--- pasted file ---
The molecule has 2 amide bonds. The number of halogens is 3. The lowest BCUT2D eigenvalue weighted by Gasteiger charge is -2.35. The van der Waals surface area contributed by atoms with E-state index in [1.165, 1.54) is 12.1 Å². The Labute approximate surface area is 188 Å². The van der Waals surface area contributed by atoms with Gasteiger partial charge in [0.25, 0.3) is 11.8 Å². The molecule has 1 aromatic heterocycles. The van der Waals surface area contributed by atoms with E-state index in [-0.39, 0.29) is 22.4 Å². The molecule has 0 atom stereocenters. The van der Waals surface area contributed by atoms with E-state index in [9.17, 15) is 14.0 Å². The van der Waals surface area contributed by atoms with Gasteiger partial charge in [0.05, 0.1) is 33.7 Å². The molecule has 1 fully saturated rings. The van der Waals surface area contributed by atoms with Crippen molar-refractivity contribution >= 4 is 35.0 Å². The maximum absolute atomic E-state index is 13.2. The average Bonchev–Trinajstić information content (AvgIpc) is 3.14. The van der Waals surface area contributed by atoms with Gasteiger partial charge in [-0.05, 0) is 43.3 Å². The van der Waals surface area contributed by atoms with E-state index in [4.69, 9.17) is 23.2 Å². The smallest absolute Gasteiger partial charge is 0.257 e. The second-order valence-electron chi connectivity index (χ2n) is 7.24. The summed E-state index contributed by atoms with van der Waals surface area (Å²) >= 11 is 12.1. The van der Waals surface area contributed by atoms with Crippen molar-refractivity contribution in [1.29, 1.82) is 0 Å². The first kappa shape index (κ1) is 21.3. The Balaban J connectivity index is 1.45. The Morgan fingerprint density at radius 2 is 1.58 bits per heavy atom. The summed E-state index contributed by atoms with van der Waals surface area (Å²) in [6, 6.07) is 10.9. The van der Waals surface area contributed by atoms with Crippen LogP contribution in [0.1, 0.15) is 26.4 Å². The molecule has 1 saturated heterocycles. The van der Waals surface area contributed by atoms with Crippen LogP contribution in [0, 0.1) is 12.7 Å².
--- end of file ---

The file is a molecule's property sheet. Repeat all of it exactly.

The molecule has 2 amide bonds. The number of halogens is 3. The lowest BCUT2D eigenvalue weighted by Gasteiger charge is -2.35. The van der Waals surface area contributed by atoms with E-state index in [1.165, 1.54) is 12.1 Å². The Labute approximate surface area is 188 Å². The van der Waals surface area contributed by atoms with Gasteiger partial charge in [0.25, 0.3) is 11.8 Å². The molecule has 1 aromatic heterocycles. The van der Waals surface area contributed by atoms with E-state index in [-0.39, 0.29) is 22.4 Å². The molecule has 0 atom stereocenters. The van der Waals surface area contributed by atoms with E-state index in [9.17, 15) is 14.0 Å². The van der Waals surface area contributed by atoms with Gasteiger partial charge in [0.05, 0.1) is 33.7 Å². The molecule has 1 fully saturated rings. The van der Waals surface area contributed by atoms with Crippen molar-refractivity contribution >= 4 is 35.0 Å². The maximum absolute atomic E-state index is 13.2. The average Bonchev–Trinajstić information content (AvgIpc) is 3.14. The van der Waals surface area contributed by atoms with Gasteiger partial charge in [-0.05, 0) is 43.3 Å². The van der Waals surface area contributed by atoms with E-state index in [4.69, 9.17) is 23.2 Å². The smallest absolute Gasteiger partial charge is 0.257 e. The second-order valence-electron chi connectivity index (χ2n) is 7.24. The summed E-state index contributed by atoms with van der Waals surface area (Å²) >= 11 is 12.1. The van der Waals surface area contributed by atoms with Crippen molar-refractivity contribution in [1.29, 1.82) is 0 Å². The first kappa shape index (κ1) is 21.3. The Balaban J connectivity index is 1.45. The Morgan fingerprint density at radius 2 is 1.58 bits per heavy atom. The summed E-state index contributed by atoms with van der Waals surface area (Å²) in [6, 6.07) is 10.9. The van der Waals surface area contributed by atoms with Crippen LogP contribution in [0.1, 0.15) is 26.4 Å². The molecule has 1 saturated heterocycles. The van der Waals surface area contributed by atoms with Crippen LogP contribution in [0, 0.1) is 12.7 Å².